Evaluation Of Design Concepts For A Separation Monitoring Technology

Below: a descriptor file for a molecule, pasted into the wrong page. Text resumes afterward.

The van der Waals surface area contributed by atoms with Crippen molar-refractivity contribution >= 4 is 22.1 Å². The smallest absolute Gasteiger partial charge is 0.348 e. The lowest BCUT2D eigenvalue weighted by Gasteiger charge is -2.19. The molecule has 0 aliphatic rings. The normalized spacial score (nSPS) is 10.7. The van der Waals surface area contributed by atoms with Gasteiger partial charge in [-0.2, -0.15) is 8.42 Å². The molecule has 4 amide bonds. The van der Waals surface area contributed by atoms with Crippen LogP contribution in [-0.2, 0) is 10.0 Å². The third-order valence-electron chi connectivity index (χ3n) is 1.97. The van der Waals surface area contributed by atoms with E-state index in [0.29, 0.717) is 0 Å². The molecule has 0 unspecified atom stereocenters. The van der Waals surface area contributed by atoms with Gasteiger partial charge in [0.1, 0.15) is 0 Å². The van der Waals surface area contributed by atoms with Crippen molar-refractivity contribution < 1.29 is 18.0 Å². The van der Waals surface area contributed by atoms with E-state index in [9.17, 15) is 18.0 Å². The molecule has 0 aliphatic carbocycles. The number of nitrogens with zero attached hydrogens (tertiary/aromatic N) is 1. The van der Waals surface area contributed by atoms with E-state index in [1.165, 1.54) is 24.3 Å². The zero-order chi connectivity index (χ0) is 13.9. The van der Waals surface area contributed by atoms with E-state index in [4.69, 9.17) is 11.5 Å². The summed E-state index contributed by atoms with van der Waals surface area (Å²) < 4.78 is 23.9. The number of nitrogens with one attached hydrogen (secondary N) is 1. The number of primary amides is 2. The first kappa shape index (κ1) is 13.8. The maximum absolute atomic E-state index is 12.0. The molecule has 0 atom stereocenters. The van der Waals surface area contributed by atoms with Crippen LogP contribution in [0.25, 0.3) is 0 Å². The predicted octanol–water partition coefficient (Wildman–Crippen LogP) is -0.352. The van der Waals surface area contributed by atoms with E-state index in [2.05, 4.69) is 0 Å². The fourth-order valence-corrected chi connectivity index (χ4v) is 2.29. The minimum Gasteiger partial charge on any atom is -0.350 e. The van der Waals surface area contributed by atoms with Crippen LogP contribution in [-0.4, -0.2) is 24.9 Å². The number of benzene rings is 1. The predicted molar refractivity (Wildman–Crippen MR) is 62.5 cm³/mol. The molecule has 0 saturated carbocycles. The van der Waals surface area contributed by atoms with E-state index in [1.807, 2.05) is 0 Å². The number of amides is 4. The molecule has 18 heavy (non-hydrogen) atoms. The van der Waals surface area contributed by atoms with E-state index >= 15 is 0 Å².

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Current wet gas meters used by Statoil can detect liquid volume fractions (LVFs) over 5%, but not smaller fractions. This means that there are currently no technologies capable of monitoring separation performance. It is in Statoil s interest to measure and monitor the separation performance, since too high LVFs can damage downstream process equipment and increase the risk of hydrate formation. This thesis performs an early study of a new technology for separation performance monitoring. It is based on sound measurements and the influence of liquid on sound wave propagation, i.e. acoustic damping. Other studies have showed that introducing liquid in a gas increase the attenuation of the sound amplitude.Two different design concepts were investigated: a corrugated pipe and a smooth pipe with a loud speaker. The corrugated pipe is capable of generating sound without external sources. When gas flows through a corrugated pipe, it induces vortex shedding in the cavities. At high enough flow velocities, the frequency of the vortex shedding couples with the pipe s natural frequency. This results in a high tonal sound, or whistling. A phenomenon usually dubbed "singing riser" in the oil and gas industry as it occurs in the flexible risers transporting hydrocarbons from the seabed to the sea surface. The smooth pipe, however, has no self-generating sound source and hence a loud speaker is needed to create sound. The design concepts are approached theoretically, by modelling and by experiment. A one-dimensional flow-acoustics model was simulated in COMSOL Multiphysics. The model failed to return realistic sound pressure levels but captured the physical phenom- ena occurring in a corrugated pipe well. For instance, it predicted the first mode of the pipe s natural frequency accurately. The two designs concepts were tested experimentally for different flow rates and different liquid rates. The experiments strongly indicated an added acoustic damping due to liquid, even for LVFs much lower than 1 · 10−4, and thus the main principle of the technology was supported. However, the experiment could not reveal any significant advantages in measurement accuracy for either a smooth or a corrugated design.